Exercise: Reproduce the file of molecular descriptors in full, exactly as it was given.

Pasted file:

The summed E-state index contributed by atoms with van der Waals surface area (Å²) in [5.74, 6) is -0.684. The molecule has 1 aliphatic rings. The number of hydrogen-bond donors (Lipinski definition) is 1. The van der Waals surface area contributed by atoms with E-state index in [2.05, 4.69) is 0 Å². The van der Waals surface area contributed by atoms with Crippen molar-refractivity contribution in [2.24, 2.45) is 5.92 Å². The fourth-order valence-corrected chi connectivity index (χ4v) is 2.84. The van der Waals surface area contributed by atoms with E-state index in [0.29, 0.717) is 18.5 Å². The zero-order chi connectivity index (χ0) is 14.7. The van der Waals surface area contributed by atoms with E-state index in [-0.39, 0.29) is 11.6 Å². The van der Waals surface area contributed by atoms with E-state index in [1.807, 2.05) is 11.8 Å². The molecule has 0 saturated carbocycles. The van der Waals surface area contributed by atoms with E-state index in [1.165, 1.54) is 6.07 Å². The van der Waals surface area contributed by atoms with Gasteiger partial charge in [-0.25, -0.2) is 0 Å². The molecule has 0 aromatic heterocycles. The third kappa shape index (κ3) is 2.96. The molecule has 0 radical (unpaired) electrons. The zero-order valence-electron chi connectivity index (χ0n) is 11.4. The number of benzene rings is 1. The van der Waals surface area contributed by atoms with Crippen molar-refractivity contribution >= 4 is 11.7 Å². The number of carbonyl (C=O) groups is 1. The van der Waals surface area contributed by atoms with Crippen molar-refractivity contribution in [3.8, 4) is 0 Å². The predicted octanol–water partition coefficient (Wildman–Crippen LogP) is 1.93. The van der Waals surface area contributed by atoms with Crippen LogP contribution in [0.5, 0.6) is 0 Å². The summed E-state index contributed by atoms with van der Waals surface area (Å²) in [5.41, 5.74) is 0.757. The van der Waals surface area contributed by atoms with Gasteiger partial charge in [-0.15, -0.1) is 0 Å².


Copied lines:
The summed E-state index contributed by atoms with van der Waals surface area (Å²) in [5.74, 6) is -0.684. The molecule has 1 aliphatic rings. The number of hydrogen-bond donors (Lipinski definition) is 1. The van der Waals surface area contributed by atoms with E-state index in [2.05, 4.69) is 0 Å². The van der Waals surface area contributed by atoms with Crippen molar-refractivity contribution in [2.24, 2.45) is 5.92 Å². The fourth-order valence-corrected chi connectivity index (χ4v) is 2.84. The van der Waals surface area contributed by atoms with E-state index in [0.29, 0.717) is 18.5 Å². The zero-order chi connectivity index (χ0) is 14.7. The van der Waals surface area contributed by atoms with E-state index in [-0.39, 0.29) is 11.6 Å². The van der Waals surface area contributed by atoms with E-state index in [1.807, 2.05) is 11.8 Å². The molecule has 0 saturated carbocycles. The van der Waals surface area contributed by atoms with E-state index in [1.165, 1.54) is 6.07 Å². The van der Waals surface area contributed by atoms with Gasteiger partial charge in [-0.25, -0.2) is 0 Å². The molecule has 0 aromatic heterocycles. The third kappa shape index (κ3) is 2.96. The molecule has 0 radical (unpaired) electrons. The zero-order valence-electron chi connectivity index (χ0n) is 11.4. The number of benzene rings is 1. The van der Waals surface area contributed by atoms with Crippen molar-refractivity contribution >= 4 is 11.7 Å². The number of carbonyl (C=O) groups is 1. The van der Waals surface area contributed by atoms with Crippen molar-refractivity contribution in [3.8, 4) is 0 Å². The predicted octanol–water partition coefficient (Wildman–Crippen LogP) is 1.93. The van der Waals surface area contributed by atoms with Crippen LogP contribution in [0.5, 0.6) is 0 Å². The summed E-state index contributed by atoms with van der Waals surface area (Å²) in [5.41, 5.74) is 0.757. The van der Waals surface area contributed by atoms with Gasteiger partial charge in [-0.15, -0.1) is 0 Å².